Unintended Consequences Of Charity

July 2, 2012 in Daily Bulletin

Mark Hill explored some of the economic reasons why the most well-intentioned acts of charity might have unintended consequences. Highlights from the humourous article include:

  • Donating clothing is harmful because it drives local merchants out of business, ruining budding economies. Moreover the resources required to physically move clothes from rich countries to the poor could be used in better ways.
  • Earmarking donations. While making sure that your funds are only used for a certain purpose sounds noble, it actually introduces horrible inefficiencies. After the 2004 tsunami people earmarked their donations to rebuild houses. But what people actually needed was food, and since they couldn’t actually spend that money on food, they ended up building mini-mansions for many, just to spend the money.
  • Volunteering after disasters. Sacrificing your valuable time is impressive, but it’s also unhelpful. The locals can do as good a job as you, and you’re wasting their time by needing direction. What the affected really need are resources – that you are now consuming by being at the disaster site.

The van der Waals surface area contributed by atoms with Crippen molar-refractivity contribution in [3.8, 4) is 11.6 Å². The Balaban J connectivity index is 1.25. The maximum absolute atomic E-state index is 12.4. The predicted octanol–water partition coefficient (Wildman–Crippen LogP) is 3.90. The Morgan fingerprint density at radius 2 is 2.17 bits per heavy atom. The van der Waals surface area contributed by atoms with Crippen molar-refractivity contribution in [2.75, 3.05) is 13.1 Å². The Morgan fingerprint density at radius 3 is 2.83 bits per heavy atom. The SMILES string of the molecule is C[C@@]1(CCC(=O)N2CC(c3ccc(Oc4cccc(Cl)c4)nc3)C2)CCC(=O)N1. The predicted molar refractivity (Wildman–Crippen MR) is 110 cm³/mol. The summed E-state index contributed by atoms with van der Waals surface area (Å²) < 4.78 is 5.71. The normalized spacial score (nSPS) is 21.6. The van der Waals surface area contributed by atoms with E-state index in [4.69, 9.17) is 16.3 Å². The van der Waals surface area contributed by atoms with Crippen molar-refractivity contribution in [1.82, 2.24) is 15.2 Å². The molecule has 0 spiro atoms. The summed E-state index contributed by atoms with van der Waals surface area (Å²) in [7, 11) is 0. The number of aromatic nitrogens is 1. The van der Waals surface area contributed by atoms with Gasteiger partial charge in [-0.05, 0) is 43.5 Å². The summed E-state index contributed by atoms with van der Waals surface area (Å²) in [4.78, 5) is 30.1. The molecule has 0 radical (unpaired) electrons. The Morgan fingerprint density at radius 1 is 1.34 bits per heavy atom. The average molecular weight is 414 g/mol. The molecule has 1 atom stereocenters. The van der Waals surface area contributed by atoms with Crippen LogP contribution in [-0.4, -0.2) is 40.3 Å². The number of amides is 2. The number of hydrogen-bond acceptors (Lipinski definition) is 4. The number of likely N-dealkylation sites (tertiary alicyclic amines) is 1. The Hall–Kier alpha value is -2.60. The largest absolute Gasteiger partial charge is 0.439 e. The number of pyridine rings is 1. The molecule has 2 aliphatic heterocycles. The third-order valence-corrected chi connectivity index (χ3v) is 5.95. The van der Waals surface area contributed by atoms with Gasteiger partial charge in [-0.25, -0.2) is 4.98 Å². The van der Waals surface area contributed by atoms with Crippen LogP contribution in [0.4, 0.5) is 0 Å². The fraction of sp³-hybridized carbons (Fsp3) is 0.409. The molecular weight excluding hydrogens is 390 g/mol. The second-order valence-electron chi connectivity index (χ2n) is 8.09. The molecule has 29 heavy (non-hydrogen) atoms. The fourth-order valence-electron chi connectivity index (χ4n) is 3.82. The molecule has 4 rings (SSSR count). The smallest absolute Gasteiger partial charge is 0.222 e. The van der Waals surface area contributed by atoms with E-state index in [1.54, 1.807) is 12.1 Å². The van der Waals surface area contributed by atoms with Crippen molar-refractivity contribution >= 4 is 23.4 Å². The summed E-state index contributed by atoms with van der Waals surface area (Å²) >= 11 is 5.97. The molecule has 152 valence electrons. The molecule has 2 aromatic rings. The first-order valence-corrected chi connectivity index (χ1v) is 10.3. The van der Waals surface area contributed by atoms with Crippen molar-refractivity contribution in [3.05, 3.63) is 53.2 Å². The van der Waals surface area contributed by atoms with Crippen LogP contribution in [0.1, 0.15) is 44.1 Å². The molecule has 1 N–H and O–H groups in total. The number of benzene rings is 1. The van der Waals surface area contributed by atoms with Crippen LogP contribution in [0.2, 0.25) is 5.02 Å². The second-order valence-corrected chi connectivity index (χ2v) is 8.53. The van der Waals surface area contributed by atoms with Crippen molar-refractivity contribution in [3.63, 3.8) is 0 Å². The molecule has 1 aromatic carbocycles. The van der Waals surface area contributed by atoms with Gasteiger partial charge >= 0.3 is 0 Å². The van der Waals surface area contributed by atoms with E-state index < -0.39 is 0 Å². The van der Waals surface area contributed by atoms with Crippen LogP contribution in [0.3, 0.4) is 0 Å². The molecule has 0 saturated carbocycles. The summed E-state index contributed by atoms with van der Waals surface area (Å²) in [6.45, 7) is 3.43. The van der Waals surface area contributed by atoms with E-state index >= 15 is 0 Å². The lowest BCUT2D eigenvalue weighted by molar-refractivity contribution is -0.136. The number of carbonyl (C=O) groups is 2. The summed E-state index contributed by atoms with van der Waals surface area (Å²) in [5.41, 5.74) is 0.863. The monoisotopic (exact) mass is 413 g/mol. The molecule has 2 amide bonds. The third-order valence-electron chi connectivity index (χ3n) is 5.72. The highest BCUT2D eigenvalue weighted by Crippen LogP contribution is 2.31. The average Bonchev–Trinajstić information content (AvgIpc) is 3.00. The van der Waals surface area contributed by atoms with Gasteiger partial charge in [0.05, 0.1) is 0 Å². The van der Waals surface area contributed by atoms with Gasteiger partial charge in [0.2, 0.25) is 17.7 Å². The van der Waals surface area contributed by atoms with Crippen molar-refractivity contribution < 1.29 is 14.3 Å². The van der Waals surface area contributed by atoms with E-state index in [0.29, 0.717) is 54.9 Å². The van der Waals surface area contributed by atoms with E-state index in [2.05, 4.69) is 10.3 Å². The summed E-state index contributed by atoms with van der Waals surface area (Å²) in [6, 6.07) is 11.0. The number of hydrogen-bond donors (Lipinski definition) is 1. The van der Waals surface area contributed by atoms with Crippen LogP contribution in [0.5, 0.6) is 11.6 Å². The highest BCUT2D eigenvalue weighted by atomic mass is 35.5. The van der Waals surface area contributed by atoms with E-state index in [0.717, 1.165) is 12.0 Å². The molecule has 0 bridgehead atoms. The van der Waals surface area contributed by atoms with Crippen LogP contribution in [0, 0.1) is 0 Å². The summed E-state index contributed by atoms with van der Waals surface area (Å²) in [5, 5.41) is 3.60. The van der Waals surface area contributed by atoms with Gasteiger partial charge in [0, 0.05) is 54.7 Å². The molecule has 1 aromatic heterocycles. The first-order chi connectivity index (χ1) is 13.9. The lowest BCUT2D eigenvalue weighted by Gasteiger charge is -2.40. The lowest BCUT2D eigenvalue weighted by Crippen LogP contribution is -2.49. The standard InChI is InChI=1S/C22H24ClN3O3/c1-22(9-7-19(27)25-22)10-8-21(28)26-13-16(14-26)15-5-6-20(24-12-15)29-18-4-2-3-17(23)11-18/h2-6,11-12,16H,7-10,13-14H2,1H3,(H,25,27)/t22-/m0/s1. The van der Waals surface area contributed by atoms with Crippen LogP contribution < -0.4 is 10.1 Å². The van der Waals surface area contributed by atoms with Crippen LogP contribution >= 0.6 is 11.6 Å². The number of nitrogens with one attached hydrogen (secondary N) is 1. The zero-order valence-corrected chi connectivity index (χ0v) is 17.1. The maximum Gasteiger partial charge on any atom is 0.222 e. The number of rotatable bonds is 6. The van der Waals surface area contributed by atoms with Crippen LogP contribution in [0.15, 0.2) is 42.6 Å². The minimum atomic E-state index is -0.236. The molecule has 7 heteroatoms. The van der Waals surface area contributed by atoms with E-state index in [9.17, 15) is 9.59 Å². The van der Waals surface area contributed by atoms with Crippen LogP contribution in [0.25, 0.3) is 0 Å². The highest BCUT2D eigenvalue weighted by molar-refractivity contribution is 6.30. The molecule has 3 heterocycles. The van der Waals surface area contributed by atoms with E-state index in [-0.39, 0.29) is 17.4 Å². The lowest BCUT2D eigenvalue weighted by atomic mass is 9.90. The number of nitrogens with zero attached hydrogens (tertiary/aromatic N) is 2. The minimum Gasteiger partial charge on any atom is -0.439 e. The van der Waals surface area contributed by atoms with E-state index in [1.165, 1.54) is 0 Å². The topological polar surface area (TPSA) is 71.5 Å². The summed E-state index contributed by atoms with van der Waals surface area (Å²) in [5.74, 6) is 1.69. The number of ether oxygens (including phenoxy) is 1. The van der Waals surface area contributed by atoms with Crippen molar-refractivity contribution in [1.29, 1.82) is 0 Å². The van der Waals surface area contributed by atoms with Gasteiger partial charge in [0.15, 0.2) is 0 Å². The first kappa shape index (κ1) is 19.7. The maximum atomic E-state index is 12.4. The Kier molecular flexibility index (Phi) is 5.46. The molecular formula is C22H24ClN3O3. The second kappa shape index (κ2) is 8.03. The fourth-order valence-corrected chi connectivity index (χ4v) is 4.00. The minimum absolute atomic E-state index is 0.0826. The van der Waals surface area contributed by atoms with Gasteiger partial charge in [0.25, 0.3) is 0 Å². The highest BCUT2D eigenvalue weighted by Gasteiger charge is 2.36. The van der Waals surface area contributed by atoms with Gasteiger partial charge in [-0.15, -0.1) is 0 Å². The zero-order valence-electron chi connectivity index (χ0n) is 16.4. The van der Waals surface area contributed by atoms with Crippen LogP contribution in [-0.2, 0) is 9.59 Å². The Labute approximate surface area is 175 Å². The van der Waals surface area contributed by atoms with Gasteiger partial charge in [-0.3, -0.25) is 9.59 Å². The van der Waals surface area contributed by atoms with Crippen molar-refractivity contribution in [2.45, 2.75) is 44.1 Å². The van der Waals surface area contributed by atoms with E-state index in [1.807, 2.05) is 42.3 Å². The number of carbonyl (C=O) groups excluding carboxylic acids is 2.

To read more including why picking a charity with low-overheads is a bad idea, why awareness campaigns are a waste of time, why even doctors are told not to go overseas, the arrogance of charity workers, why the Breast Cancer Awareness campaign has failed, how this relates to Kony 2012, and why Japan begged people to stop sending money, click here.

Source: Cracked